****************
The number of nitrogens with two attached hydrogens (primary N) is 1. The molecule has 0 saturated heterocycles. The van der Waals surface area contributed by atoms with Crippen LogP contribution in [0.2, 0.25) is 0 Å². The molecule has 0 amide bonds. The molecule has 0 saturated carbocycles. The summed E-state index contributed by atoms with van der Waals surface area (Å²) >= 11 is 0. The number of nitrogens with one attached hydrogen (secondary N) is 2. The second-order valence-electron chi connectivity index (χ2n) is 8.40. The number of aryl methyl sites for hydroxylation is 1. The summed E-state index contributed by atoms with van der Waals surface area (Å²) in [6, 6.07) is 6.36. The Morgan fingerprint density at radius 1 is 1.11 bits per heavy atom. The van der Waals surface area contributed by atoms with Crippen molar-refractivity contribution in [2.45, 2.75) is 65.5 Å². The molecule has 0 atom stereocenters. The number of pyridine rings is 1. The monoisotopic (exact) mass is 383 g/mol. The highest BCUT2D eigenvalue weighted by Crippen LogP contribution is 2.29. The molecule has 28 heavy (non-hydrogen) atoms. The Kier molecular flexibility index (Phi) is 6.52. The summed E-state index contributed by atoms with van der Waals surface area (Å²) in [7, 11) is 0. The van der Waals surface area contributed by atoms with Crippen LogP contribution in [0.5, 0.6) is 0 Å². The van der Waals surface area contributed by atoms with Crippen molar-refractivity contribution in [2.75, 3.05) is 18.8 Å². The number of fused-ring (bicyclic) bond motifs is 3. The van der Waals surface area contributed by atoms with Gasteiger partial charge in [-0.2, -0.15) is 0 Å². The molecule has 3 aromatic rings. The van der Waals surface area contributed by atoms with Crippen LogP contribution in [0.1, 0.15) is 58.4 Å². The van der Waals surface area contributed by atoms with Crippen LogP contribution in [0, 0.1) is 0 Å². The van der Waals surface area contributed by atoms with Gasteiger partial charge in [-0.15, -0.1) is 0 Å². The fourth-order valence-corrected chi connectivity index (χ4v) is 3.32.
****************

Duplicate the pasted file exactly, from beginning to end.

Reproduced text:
The number of nitrogens with two attached hydrogens (primary N) is 1. The molecule has 0 saturated heterocycles. The van der Waals surface area contributed by atoms with Crippen LogP contribution in [0.2, 0.25) is 0 Å². The molecule has 0 amide bonds. The molecule has 0 saturated carbocycles. The summed E-state index contributed by atoms with van der Waals surface area (Å²) >= 11 is 0. The number of nitrogens with one attached hydrogen (secondary N) is 2. The second-order valence-electron chi connectivity index (χ2n) is 8.40. The number of aryl methyl sites for hydroxylation is 1. The summed E-state index contributed by atoms with van der Waals surface area (Å²) in [6, 6.07) is 6.36. The Morgan fingerprint density at radius 1 is 1.11 bits per heavy atom. The van der Waals surface area contributed by atoms with Crippen molar-refractivity contribution in [2.45, 2.75) is 65.5 Å². The molecule has 0 atom stereocenters. The number of pyridine rings is 1. The monoisotopic (exact) mass is 383 g/mol. The highest BCUT2D eigenvalue weighted by Crippen LogP contribution is 2.29. The molecule has 28 heavy (non-hydrogen) atoms. The Kier molecular flexibility index (Phi) is 6.52. The summed E-state index contributed by atoms with van der Waals surface area (Å²) in [7, 11) is 0. The van der Waals surface area contributed by atoms with Crippen LogP contribution in [0.5, 0.6) is 0 Å². The van der Waals surface area contributed by atoms with Crippen molar-refractivity contribution in [2.75, 3.05) is 18.8 Å². The number of fused-ring (bicyclic) bond motifs is 3. The van der Waals surface area contributed by atoms with Gasteiger partial charge in [-0.2, -0.15) is 0 Å². The molecule has 3 aromatic rings. The van der Waals surface area contributed by atoms with Crippen LogP contribution in [0.1, 0.15) is 58.4 Å². The van der Waals surface area contributed by atoms with Crippen LogP contribution in [0, 0.1) is 0 Å². The van der Waals surface area contributed by atoms with Gasteiger partial charge in [-0.15, -0.1) is 0 Å². The fourth-order valence-corrected chi connectivity index (χ4v) is 3.32.